Make your org chart a little fuzzy. Functional experts, by definition, have gone deep into one particular area. Integrated marketers, on the other hand, have to be more of a jack-of-all-trades and they don’t always fit nicely into your existing org chart. Don’t force these people into a box. They’ll more valuable if they’re encouraged to flow in and out of those boxes.

Stop rewarding fiefdoms. If I’m judged solely by how much PR business I have or by how many clients I can upsell PR to, that’s where my focus is going to be. Rather than using all of our capabilities, I’m going to try to wedge PR in there whatever way I can. Truly integrated agencies reward integrated thinking, not empire-building.

Stop organizing your deliverables according to your org chart. Rather than creating different deliverables/sections/budgets for each discipline, consider organizing things based on the customer journey. This requires getting all of the disciplines working together on the same slides, not just copying and pasting their respective sections into a deck. Integrated marketing is a new way of working together to create new thinking, not a new way of organizing what we’ve always done.

I’m presenting “Improved Decision-Making: Leveraging Your Team’s Strengths and Filling in the Gaps” at the PRSA Strategic Collaboration Conference on Friday, April 24. Register to attend the conference to learn more about Steve’s topic.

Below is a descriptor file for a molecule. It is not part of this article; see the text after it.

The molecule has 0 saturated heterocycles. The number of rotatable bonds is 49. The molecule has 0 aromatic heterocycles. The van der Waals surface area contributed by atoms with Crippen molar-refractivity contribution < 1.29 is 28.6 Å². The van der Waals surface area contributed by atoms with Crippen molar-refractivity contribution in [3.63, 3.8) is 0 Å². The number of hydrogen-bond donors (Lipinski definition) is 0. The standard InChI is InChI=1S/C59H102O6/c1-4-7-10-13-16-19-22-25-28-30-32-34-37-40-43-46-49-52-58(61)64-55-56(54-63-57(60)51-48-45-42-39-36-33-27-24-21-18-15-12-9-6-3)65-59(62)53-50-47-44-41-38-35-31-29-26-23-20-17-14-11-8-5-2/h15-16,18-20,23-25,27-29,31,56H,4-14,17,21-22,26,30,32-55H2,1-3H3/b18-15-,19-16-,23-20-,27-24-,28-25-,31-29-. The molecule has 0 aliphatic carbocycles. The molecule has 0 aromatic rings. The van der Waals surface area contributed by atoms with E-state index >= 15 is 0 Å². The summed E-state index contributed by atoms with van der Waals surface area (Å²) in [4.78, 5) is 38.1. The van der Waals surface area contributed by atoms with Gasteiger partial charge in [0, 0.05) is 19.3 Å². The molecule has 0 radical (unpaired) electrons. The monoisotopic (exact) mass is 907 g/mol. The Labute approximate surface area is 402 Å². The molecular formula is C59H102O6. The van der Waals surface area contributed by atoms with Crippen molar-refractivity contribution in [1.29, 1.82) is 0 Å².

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Identify the Right People to Manage Your Social Media Initiatives

March 29, 2012

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A version of this post originally appeared on this blog last year. I'm re-posting it with a few minor modifications because I just gave a presentation based on this content at PRSA's Digital Impact Conference. The full presentation is embedded below and available here.

Who leads your organization's social media initiatives? Is it someone who rose up and took the role or is is someone who was assigned that role?

Social media isn't something that can just be assigned to someone any more than you can just assign someone to be the homecoming king. Adding "social media" to that junior public affairs officer's job description isn't suddenly going to turn your organization into the next Zappo's. While you're at it, you might as well add "organizational budgeting" and "legal review" to his job description too – those are two other things that he/she might be able to do well, but would you really entrust those duties to them?